22. Brewers (23): Ken Macha is almost certainly gone, I would imagine. Does Willie Randolph have a shot at that job, or do they clean house entirely? Seems to me that Randoph deserves another shot at the top job someplace.

23. Cubs (22): Seven of their final 19 games are against the Padres and Giants. So I guess they Cubs could claim they’re involved in a pennant race if they really want to.

24. Orioles (25): Baltimore has to close things out at 8-11 or better to avoid 100 losses. With the way the season started, the fact that they really could do it is amazing.

25. Indians (28): Things you did not know because you spend almost zero time paying attention to the Indians: Travis Hafner has been pretty darn good this year.

26. Royals (27): There’s nothing more frightening than being threatened by a guy named Ned. Well, except for everything.

27. Nationals (24): I swear, I’ve seen at least three D.C. reporters write some variation of “Nyjer Morgan is not likely to stick with Nationals after this year” in the past week or so. Do the weather reports there include percent chance that the sun rises too?

28. Diamondbacks (26): Kevin Towers may or may not come to run this team, but I know two things: (1) the Padres under Towers always managed to put together nice bullpens on the cheap; and (2) if the Diamondbacks had a halfway decent bullpen this year they would have been a far more dangerous team than they ended up being.

29. Mariners (29): Every
thing going on in Seattle right now is a disgrace
. I can’t wait to read the translation of Ichiro’s autobiography someday.

30. Pirates (30): After all of this season’s ugliness, it’s pretty shocking to see that they’re on pace to outdraw last year’s attendance totals.

Red Sox analyst Remy struck by monitor as wind causes havoc

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BOSTON — Red Sox TV analyst Jerry Remy was hit in the head by a falling TV monitor as swirling winds caused havoc during the first inning at Fenway Park.

Remy was sent home from Boston’s game Saturday night against the Minnesota Twins but is expected back Sunday. Former player Steve Lyons, also an analyst during some games, came in for Remy.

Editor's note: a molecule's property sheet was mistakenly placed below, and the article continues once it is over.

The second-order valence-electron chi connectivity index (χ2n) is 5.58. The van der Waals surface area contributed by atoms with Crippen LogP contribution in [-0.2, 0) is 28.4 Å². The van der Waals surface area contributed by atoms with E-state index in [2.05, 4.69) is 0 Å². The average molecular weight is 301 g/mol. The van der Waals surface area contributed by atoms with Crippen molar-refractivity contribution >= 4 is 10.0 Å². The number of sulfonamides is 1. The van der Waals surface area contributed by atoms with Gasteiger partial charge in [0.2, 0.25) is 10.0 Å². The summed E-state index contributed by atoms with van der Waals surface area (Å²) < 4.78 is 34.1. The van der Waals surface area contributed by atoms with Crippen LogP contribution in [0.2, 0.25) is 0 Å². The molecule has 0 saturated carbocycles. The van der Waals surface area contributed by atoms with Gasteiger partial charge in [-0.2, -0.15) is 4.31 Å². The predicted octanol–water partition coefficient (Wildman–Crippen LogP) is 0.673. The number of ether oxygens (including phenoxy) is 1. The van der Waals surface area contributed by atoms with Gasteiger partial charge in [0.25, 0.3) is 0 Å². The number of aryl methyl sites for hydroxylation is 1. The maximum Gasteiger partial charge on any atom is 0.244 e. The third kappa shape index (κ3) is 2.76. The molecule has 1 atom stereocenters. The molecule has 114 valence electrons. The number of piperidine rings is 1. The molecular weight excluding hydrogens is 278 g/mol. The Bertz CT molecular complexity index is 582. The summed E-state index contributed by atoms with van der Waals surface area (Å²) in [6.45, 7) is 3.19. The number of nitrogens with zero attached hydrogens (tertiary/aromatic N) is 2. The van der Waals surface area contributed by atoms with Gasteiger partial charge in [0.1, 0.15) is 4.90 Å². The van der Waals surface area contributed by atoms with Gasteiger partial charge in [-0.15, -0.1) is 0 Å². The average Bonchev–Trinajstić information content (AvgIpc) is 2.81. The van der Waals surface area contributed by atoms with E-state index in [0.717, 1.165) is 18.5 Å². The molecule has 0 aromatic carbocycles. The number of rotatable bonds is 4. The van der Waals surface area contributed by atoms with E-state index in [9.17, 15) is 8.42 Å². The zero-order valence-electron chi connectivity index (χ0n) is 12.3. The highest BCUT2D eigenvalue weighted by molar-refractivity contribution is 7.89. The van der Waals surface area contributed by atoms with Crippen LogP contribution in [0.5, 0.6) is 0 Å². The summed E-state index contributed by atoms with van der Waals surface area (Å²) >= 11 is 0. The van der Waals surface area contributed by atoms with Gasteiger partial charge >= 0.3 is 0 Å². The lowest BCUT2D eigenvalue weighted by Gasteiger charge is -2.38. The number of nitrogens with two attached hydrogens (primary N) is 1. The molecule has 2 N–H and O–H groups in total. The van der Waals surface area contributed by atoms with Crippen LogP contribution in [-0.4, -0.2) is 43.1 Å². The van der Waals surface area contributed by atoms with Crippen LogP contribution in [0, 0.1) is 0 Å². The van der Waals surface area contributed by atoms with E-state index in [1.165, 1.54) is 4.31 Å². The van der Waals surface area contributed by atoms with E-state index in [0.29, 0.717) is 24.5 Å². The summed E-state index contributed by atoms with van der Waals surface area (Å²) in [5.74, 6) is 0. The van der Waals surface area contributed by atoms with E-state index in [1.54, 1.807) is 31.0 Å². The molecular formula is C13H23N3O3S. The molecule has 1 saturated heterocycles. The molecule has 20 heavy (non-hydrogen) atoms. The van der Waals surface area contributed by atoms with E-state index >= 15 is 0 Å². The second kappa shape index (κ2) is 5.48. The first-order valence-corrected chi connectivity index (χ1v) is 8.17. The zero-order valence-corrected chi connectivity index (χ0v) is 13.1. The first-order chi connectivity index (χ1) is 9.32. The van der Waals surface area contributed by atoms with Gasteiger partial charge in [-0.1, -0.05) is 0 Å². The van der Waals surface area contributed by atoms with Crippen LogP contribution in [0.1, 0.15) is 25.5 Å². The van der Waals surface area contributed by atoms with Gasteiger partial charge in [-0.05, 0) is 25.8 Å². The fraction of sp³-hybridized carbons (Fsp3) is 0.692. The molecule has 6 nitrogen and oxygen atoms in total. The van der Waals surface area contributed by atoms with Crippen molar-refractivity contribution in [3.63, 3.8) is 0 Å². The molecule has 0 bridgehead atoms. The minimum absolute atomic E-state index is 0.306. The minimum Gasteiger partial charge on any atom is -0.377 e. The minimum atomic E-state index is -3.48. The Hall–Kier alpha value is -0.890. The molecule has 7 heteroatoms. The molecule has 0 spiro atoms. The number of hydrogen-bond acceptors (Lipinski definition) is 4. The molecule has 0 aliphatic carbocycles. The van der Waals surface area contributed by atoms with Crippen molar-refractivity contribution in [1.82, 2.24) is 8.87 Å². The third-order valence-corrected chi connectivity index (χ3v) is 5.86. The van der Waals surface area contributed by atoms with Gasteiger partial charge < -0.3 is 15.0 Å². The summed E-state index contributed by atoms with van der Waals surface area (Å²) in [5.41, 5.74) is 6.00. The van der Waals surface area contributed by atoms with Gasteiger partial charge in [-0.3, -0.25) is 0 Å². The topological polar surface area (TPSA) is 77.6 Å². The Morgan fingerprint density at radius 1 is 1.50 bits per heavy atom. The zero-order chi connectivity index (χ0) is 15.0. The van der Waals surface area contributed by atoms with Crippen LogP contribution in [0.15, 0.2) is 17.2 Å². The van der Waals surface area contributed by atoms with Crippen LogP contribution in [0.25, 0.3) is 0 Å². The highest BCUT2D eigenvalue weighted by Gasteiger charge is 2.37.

The strong winds made for an interesting first.

Minnesota’s Robbie Grossman hit a fly that appeared headed for center, but a gust blew it to right, sending right fielder Michael Martinez twisting as the ball fell for a triple.

There were a handful of stoppages as dirt and litter swirled around the field. Batters stepped out to wipe their eyes and Red Sox first baseman Hanley Ramirez headed to the dugout to have a trainer help him clear his left eye.

White Sox ace Chris Sale scratched for ‘clubhouse incident’

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CHICAGO — Chicago White Sox ace Chris Sale was scratched from his start against the Detroit Tigers on Saturday night after he was involved in what the team said was a “non-physical clubhouse incident.”

Sale, who was to attempt to become the majors’ first 15-game winner, was sent home from the park.

“The incident, which was non-physical in nature, currently is under further investigation by the club,” general manager Rick Hahn said in a statement. “The White Sox will have no additional comment until the investigation is completed.”

The White Sox clubhouse was open to reporters for only 20 minutes before it was closed for a team meeting before the game. Manager Robin Ventura did not discuss the incident later in his pregame availability.

Right-hander Matt Albers started in Sale’s place and the White Sox planned to use multiple relievers. The crowd booed when Albers was announced as the starter as the teams warmed up.

Sale had been shown as the starter on the scoreboard until about 15 minutes before the scheduled first pitch, which was delayed 10 minutes by rain.

With the White Sox fading from playoff contention, Sale’s name has been mentioned as a possible trade target for contending teams.

The left-hander, 14-3 with a 3.18 ERA, has been outspoken in the past.

Sale was openly critical of team president Ken Williams during spring training when he said the son of teammate Adam LaRoche would no longer be allowed in the clubhouse. LaRoche retired as a result, and Sale hung LaRoche’s jersey in his locker.

The 27-year-old Sale has said he’d like to stay in Chicago. He was the 13th overall pick out of Florida Gulf Coast in 2010 and has been selected as an All-Star five times. He started for the American League in this month’s All-Star Game.

Sale, who is 71-43 in his career, entered the day leading the majors with 133 innings pitched and three complete games.

In his last outing Monday, Sale allowed one hit over eight shutout innings before closer David Robertson gave up four runs in the ninth in Chicago’s loss to Seattle.

The White Sox, who started 23-10, had dropped eight of nine games before Saturday and sat in fourth place in the AL Central, creating speculation that Sale and fellow lefty Jose Quintana could be dealt.

Hahn said Thursday the White Sox were “mired in mediocrity” and hinted at possible big roster changes.

Tigers GM Al Avila said before the game that many teams were looking for starting pitching.

“Yet there are not as many good starting pitchers available,” Avila said. “And the guys that may come available are going to come at a steep price.